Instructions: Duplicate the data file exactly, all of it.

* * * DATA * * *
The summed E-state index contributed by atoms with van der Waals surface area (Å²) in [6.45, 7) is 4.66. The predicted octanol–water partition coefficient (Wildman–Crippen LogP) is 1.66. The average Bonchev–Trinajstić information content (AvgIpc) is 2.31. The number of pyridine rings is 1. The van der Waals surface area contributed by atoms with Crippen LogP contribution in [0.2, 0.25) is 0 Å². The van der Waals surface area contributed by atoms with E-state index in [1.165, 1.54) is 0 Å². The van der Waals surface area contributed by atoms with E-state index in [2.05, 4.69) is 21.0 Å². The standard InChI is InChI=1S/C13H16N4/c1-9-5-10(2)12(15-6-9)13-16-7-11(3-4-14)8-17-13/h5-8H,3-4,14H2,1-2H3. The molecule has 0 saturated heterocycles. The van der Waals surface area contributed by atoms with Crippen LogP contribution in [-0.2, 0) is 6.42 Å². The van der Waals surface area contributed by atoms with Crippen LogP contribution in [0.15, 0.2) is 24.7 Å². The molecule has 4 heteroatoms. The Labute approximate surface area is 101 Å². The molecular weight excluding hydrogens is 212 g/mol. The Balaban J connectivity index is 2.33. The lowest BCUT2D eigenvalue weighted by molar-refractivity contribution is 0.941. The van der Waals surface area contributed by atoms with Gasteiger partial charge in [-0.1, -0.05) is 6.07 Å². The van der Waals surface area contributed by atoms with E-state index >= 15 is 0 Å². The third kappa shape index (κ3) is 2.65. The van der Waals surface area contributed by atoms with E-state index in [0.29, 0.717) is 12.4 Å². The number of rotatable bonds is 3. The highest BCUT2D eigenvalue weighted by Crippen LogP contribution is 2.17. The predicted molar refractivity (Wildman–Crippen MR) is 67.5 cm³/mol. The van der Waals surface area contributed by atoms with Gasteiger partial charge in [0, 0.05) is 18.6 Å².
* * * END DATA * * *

The summed E-state index contributed by atoms with van der Waals surface area (Å²) in [6.45, 7) is 4.66. The predicted octanol–water partition coefficient (Wildman–Crippen LogP) is 1.66. The average Bonchev–Trinajstić information content (AvgIpc) is 2.31. The number of pyridine rings is 1. The van der Waals surface area contributed by atoms with Crippen LogP contribution in [0.2, 0.25) is 0 Å². The van der Waals surface area contributed by atoms with E-state index in [1.165, 1.54) is 0 Å². The van der Waals surface area contributed by atoms with E-state index in [2.05, 4.69) is 21.0 Å². The standard InChI is InChI=1S/C13H16N4/c1-9-5-10(2)12(15-6-9)13-16-7-11(3-4-14)8-17-13/h5-8H,3-4,14H2,1-2H3. The molecule has 0 saturated heterocycles. The van der Waals surface area contributed by atoms with Crippen LogP contribution in [-0.2, 0) is 6.42 Å². The van der Waals surface area contributed by atoms with Crippen LogP contribution in [0.15, 0.2) is 24.7 Å². The molecule has 4 heteroatoms. The Labute approximate surface area is 101 Å². The molecular weight excluding hydrogens is 212 g/mol. The Balaban J connectivity index is 2.33. The lowest BCUT2D eigenvalue weighted by molar-refractivity contribution is 0.941. The van der Waals surface area contributed by atoms with Gasteiger partial charge in [-0.1, -0.05) is 6.07 Å². The van der Waals surface area contributed by atoms with E-state index >= 15 is 0 Å². The third kappa shape index (κ3) is 2.65. The van der Waals surface area contributed by atoms with E-state index in [0.29, 0.717) is 12.4 Å². The number of rotatable bonds is 3. The highest BCUT2D eigenvalue weighted by Crippen LogP contribution is 2.17. The predicted molar refractivity (Wildman–Crippen MR) is 67.5 cm³/mol. The van der Waals surface area contributed by atoms with Gasteiger partial charge in [0, 0.05) is 18.6 Å².